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Planning for College


Six Strategies to Help Maximize Growth

With the rising cost of education, saving for college can be a daunting task. If your children are young, you may wonder how to plan for something so far in the future with so many unknown factors. If your children are older, you may be worried about how to tackle such a steep price tag just a few semesters away. Whether you hope to pay the full cost of your children’s college education or wish to support them in a smaller way, the following strategies can help you achieve your college planning goals.

Strategy #1 – Utilize a 529 Plan

A 529 plan is a college savings account that can help you save for education expenses with certain tax benefits. Earnings in a 529 plan can be withdrawn tax-free at the state and federal level when used for education expenses.

For example, you contribute $30,000 to a 529 plan. Due to investment growth, the value of the account is now $45,000. Typically, the $15,000 of growth would be taxable. Those taxes would decrease the total amount available to pay for college. However, if you use the $45,000 for education expenses, you can avoid tax on the $15,000 in earnings.

Strategy #2 – Know Your State’s Benefit

Not all 529 plans are created equal. Each state has its own plan, and many states offer incentives to residents for using their plan. This sometimes means a state tax deduction today for contributions to a 529 plan, which can result in even greater tax savings. If your state offers an incentive to save within its plan, this is almost always the best option. (See if your state offers tax deductions for contributions here.) If your state does not offer incentives, look for a plan with low-cost index funds.

It is important to note that investing in your state’s 529 plan does not mean your child must attend a public state university. 529 funds can be used to attend any school in the country.

Strategy #3 – Start Early

As with most financial goals, the earlier you start saving the better. A child can be listed as the beneficiary of a 529 plan as soon as his or her Social Security number is issued. If you want to start even earlier, you can open a 529 plan in your own name when you’re expecting and change the beneficiary to your child after he/she is born.

Regardless of when you establish the 529, it’s important to have a clear plan for saving. Determine whether you will contribute monthly or at a set time each year. If you make a monthly contribution of $200 for 10 years with a 6 percent annual growth rate, you will have $30,000 in savings. This is enough to cover a year of most in-state public tuition, plus room and board.

Strategy #4 – Invest Wisely

After opening a 529 plan, you will need to choose the plan’s investments. The younger your child is, the more exposure you can have to growth investments such as stocks. As your child gets older and college gets nearer, you will likely want to shift exposure to more conservative investments such as bonds.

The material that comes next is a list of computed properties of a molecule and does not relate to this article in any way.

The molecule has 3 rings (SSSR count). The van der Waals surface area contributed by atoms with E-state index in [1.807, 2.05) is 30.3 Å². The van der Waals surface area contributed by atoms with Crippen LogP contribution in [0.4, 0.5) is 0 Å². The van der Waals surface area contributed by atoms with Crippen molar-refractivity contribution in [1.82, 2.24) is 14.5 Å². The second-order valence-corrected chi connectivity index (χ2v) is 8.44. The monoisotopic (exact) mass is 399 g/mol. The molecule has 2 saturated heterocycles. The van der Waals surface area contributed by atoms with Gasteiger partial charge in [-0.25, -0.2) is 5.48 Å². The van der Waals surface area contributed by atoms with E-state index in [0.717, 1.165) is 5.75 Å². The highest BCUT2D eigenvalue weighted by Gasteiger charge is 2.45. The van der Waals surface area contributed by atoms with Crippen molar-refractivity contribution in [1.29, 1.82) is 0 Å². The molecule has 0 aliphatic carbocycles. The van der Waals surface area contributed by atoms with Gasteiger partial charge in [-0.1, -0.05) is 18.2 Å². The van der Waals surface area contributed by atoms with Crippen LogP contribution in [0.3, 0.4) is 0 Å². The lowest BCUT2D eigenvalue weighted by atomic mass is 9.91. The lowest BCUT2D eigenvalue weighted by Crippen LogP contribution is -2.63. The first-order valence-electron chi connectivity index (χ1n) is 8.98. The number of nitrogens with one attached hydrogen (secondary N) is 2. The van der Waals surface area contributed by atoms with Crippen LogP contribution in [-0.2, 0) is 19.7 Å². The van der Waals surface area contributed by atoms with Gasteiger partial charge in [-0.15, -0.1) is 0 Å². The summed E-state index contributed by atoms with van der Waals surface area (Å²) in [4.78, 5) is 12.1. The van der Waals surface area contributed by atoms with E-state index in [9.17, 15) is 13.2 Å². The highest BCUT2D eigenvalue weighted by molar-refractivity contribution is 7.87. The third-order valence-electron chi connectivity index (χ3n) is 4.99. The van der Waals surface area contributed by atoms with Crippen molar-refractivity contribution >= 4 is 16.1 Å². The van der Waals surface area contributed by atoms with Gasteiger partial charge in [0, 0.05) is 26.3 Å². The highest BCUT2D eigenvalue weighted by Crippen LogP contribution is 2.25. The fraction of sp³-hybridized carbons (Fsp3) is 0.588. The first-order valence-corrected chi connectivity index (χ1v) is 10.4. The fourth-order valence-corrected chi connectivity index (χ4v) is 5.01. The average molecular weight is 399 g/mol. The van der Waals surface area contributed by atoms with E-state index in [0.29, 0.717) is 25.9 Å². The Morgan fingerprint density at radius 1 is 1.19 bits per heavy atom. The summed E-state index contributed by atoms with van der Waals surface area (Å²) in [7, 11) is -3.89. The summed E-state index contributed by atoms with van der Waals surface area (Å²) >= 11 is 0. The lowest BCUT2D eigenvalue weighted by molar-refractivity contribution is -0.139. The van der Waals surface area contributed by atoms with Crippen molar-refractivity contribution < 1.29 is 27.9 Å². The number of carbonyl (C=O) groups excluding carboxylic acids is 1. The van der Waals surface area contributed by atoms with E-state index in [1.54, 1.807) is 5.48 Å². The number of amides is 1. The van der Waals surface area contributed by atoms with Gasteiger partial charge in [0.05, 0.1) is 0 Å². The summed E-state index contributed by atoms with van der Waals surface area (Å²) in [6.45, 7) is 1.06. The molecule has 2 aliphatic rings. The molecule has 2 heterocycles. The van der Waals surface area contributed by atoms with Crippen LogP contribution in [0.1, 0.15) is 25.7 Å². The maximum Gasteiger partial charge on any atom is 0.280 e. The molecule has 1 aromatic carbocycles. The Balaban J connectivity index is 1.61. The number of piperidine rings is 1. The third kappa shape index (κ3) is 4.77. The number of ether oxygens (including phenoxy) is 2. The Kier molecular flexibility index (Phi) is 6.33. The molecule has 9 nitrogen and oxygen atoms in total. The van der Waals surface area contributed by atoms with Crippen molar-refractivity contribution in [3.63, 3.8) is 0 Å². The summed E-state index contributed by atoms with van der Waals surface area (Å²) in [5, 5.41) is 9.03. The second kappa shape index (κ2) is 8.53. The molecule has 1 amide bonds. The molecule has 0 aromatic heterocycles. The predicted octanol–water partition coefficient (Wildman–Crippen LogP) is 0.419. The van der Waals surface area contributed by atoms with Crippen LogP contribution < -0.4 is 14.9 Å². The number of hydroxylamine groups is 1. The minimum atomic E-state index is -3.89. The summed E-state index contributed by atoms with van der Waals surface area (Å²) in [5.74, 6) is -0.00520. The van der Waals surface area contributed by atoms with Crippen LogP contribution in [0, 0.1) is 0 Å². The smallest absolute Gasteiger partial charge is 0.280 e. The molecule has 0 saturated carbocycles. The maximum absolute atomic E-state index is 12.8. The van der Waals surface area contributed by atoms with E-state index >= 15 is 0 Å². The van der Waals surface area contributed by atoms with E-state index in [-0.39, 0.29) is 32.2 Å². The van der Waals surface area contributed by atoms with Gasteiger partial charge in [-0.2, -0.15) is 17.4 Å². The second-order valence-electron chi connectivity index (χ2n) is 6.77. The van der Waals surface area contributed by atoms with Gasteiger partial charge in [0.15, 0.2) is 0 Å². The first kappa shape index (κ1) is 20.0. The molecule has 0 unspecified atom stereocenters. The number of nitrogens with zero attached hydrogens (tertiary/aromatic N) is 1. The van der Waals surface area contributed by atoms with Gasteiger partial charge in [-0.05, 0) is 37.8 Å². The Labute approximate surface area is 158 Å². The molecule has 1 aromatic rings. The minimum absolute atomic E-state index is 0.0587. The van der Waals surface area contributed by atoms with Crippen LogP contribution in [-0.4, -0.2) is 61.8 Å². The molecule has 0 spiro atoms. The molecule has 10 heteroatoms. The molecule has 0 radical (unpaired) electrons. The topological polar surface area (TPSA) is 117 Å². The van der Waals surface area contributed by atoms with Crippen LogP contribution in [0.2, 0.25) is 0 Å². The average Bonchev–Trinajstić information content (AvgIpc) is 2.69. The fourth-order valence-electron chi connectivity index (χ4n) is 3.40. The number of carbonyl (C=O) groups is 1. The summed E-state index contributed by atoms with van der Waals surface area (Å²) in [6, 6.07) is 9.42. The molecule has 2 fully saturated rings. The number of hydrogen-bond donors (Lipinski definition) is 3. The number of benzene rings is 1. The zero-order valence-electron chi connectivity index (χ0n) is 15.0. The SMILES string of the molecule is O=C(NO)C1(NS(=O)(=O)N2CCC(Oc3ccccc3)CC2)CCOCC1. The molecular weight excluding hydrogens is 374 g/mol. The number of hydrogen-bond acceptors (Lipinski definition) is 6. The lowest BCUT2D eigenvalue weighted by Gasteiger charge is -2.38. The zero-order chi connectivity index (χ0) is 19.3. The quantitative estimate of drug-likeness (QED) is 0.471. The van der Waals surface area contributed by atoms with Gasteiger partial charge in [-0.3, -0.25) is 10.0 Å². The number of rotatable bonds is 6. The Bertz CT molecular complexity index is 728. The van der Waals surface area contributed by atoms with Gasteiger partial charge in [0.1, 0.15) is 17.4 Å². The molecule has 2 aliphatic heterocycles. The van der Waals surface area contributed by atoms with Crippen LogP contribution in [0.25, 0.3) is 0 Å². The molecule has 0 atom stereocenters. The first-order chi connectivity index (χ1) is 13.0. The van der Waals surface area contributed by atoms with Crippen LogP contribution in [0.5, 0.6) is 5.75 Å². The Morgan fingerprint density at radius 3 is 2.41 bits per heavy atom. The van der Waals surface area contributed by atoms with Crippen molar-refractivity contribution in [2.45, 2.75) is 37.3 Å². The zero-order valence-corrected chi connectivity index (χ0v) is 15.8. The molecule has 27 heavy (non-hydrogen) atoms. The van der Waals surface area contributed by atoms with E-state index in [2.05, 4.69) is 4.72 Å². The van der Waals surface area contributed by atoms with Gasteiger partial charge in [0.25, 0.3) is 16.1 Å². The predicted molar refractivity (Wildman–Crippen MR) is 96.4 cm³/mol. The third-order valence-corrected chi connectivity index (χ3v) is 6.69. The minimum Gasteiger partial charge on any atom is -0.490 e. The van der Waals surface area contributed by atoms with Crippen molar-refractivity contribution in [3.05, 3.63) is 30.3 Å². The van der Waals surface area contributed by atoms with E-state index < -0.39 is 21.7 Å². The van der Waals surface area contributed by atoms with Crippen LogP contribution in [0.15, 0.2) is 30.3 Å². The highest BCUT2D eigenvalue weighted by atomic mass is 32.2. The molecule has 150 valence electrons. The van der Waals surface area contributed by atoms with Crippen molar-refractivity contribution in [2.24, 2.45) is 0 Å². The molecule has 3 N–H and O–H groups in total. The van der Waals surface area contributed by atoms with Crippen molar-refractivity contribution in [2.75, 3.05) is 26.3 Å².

Many plans offer age-based investment options that focus on growth in the early years and become more conservative the closer the student is to college. It is important to regularly check in on your investments to make sure they continue to match your time horizon and risk tolerance.

Strategy #5 – Watch Out for Fees

Fees can be a big deterrent to growth, which is why it’s important to look for high-quality, low-cost investment options. This may mean investing in index funds, which are generally the lowest cost options. Historically, index funds have had a high probability of outperforming actively managed (and more expensive) funds over the long term.

Also, be cautious of 529 plans offered by a broker, as these often include a “load,” or broker’s commission, of up to 5 percent. That greatly cuts into your savings potential. You’ll have plenty of extra fees to pay to your child’s university; try to avoid paying them to a broker.

Strategy #6 – Make it a Family Affair

When friends and relatives ask what they can buy for holidays and birthdays, encourage them to save in a 529 plan as well. For example, grandparents can open their own 529 plan and designate your children as beneficiaries. If they live in a state that offers tax deductions for contributions, they can receive the tax savings today and your children can benefit from the contribution’s future growth.

As your children get older, show them the 529 investment statements and discuss how you and other family members are saving for their future. It’s a great lesson on saving, investing and the value you place on their future education.

At Creative Planning, we incorporate college planning objectives as we work with clients to build comprehensive financial plans. Our advisors consider your current financial situation, any challenges you face and your specific financial objectives as they work to develop strategies to help you achieve your personal financial goals. If you would like help with education planning for your children, please contact us.

This commentary is provided for general information purposes only, should not be construed as investment, tax or legal advice, and does not constitute an attorney/client relationship. Past performance of any market results is no assurance of future performance. The information contained herein has been obtained from sources deemed reliable but is not guaranteed.

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